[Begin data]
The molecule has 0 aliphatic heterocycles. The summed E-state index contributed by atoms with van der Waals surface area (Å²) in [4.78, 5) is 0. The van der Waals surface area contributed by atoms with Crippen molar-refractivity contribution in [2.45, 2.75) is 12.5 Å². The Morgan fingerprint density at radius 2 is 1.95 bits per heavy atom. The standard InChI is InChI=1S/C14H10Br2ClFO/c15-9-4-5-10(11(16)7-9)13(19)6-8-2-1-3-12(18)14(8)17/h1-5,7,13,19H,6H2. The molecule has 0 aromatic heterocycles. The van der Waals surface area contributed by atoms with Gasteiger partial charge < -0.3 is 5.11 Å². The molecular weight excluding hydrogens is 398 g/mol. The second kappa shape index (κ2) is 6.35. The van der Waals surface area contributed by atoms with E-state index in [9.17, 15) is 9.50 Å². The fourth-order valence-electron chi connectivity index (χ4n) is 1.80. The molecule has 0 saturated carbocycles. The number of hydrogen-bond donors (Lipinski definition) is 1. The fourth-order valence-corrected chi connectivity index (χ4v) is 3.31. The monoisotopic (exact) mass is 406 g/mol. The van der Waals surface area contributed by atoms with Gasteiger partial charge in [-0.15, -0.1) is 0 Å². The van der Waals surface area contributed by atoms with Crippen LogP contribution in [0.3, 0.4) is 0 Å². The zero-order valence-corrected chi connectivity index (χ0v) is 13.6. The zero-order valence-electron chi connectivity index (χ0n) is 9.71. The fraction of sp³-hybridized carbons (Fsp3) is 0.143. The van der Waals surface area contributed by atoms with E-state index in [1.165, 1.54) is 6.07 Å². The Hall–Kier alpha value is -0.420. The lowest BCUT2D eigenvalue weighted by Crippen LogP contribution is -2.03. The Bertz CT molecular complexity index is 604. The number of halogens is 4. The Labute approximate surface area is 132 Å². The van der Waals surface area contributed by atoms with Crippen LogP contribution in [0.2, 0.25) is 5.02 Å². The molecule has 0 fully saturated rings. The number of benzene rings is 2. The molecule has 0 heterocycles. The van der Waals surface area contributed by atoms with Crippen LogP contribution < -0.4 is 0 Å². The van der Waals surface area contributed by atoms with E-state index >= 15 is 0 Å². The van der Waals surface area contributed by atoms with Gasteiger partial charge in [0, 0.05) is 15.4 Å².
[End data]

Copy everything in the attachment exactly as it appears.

The molecule has 0 aliphatic heterocycles. The summed E-state index contributed by atoms with van der Waals surface area (Å²) in [4.78, 5) is 0. The van der Waals surface area contributed by atoms with Crippen molar-refractivity contribution in [2.45, 2.75) is 12.5 Å². The Morgan fingerprint density at radius 2 is 1.95 bits per heavy atom. The standard InChI is InChI=1S/C14H10Br2ClFO/c15-9-4-5-10(11(16)7-9)13(19)6-8-2-1-3-12(18)14(8)17/h1-5,7,13,19H,6H2. The molecule has 0 aromatic heterocycles. The van der Waals surface area contributed by atoms with Gasteiger partial charge < -0.3 is 5.11 Å². The molecular weight excluding hydrogens is 398 g/mol. The second kappa shape index (κ2) is 6.35. The van der Waals surface area contributed by atoms with E-state index in [9.17, 15) is 9.50 Å². The fourth-order valence-electron chi connectivity index (χ4n) is 1.80. The molecule has 0 saturated carbocycles. The number of hydrogen-bond donors (Lipinski definition) is 1. The fourth-order valence-corrected chi connectivity index (χ4v) is 3.31. The monoisotopic (exact) mass is 406 g/mol. The van der Waals surface area contributed by atoms with Gasteiger partial charge in [-0.15, -0.1) is 0 Å². The van der Waals surface area contributed by atoms with Crippen LogP contribution in [0.3, 0.4) is 0 Å². The zero-order valence-corrected chi connectivity index (χ0v) is 13.6. The zero-order valence-electron chi connectivity index (χ0n) is 9.71. The fraction of sp³-hybridized carbons (Fsp3) is 0.143. The van der Waals surface area contributed by atoms with E-state index in [1.165, 1.54) is 6.07 Å². The Hall–Kier alpha value is -0.420. The lowest BCUT2D eigenvalue weighted by Crippen LogP contribution is -2.03. The Bertz CT molecular complexity index is 604. The number of halogens is 4. The Labute approximate surface area is 132 Å². The van der Waals surface area contributed by atoms with Crippen LogP contribution in [0.2, 0.25) is 5.02 Å². The molecule has 0 fully saturated rings. The number of benzene rings is 2. The molecule has 0 heterocycles. The van der Waals surface area contributed by atoms with Crippen LogP contribution < -0.4 is 0 Å². The van der Waals surface area contributed by atoms with E-state index >= 15 is 0 Å². The van der Waals surface area contributed by atoms with Gasteiger partial charge in [0, 0.05) is 15.4 Å².